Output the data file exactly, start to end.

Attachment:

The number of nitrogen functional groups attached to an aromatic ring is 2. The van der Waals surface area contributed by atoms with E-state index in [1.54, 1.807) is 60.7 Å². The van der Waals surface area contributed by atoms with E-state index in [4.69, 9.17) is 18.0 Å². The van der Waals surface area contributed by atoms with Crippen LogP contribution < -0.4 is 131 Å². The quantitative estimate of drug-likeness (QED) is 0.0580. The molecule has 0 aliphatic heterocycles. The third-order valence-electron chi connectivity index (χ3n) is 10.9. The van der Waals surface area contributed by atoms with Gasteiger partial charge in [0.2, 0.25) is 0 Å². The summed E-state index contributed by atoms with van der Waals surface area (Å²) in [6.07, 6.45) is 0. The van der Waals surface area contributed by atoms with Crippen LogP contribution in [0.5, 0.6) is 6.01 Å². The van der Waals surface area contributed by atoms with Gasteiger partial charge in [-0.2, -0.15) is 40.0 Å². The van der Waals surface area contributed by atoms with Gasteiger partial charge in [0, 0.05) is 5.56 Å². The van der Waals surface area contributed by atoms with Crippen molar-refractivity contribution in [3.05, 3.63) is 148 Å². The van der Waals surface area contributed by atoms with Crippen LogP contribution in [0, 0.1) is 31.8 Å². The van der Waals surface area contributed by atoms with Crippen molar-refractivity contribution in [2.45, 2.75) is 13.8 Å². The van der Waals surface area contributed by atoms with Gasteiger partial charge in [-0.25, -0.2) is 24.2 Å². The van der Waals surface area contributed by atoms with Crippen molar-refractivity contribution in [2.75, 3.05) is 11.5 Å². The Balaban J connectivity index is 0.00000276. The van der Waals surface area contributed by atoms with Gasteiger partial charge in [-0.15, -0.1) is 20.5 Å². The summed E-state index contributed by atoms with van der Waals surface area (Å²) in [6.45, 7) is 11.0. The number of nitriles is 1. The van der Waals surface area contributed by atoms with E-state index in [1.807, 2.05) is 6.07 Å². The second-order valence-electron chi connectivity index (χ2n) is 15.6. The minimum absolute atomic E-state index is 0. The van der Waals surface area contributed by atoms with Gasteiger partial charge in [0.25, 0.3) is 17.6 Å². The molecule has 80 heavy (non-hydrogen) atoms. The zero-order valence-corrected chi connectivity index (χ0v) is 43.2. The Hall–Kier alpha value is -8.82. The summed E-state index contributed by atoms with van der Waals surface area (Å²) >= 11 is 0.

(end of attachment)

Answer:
The number of nitrogen functional groups attached to an aromatic ring is 2. The van der Waals surface area contributed by atoms with E-state index in [1.54, 1.807) is 60.7 Å². The van der Waals surface area contributed by atoms with E-state index in [4.69, 9.17) is 18.0 Å². The van der Waals surface area contributed by atoms with Crippen LogP contribution < -0.4 is 131 Å². The quantitative estimate of drug-likeness (QED) is 0.0580. The molecule has 0 aliphatic heterocycles. The third-order valence-electron chi connectivity index (χ3n) is 10.9. The van der Waals surface area contributed by atoms with Gasteiger partial charge in [0.2, 0.25) is 0 Å². The summed E-state index contributed by atoms with van der Waals surface area (Å²) in [6.07, 6.45) is 0. The van der Waals surface area contributed by atoms with Crippen LogP contribution in [0.5, 0.6) is 6.01 Å². The van der Waals surface area contributed by atoms with Gasteiger partial charge in [-0.2, -0.15) is 40.0 Å². The van der Waals surface area contributed by atoms with Gasteiger partial charge in [0, 0.05) is 5.56 Å². The van der Waals surface area contributed by atoms with Crippen molar-refractivity contribution in [3.05, 3.63) is 148 Å². The van der Waals surface area contributed by atoms with Crippen LogP contribution in [0, 0.1) is 31.8 Å². The van der Waals surface area contributed by atoms with Crippen molar-refractivity contribution in [2.45, 2.75) is 13.8 Å². The van der Waals surface area contributed by atoms with Gasteiger partial charge in [-0.25, -0.2) is 24.2 Å². The van der Waals surface area contributed by atoms with Crippen molar-refractivity contribution in [2.75, 3.05) is 11.5 Å². The Balaban J connectivity index is 0.00000276. The van der Waals surface area contributed by atoms with Gasteiger partial charge in [-0.15, -0.1) is 20.5 Å². The summed E-state index contributed by atoms with van der Waals surface area (Å²) in [6.45, 7) is 11.0. The number of nitriles is 1. The van der Waals surface area contributed by atoms with E-state index in [1.807, 2.05) is 6.07 Å². The second-order valence-electron chi connectivity index (χ2n) is 15.6. The minimum absolute atomic E-state index is 0. The van der Waals surface area contributed by atoms with Gasteiger partial charge in [0.25, 0.3) is 17.6 Å². The molecule has 80 heavy (non-hydrogen) atoms. The zero-order valence-corrected chi connectivity index (χ0v) is 43.2. The Hall–Kier alpha value is -8.82. The summed E-state index contributed by atoms with van der Waals surface area (Å²) >= 11 is 0.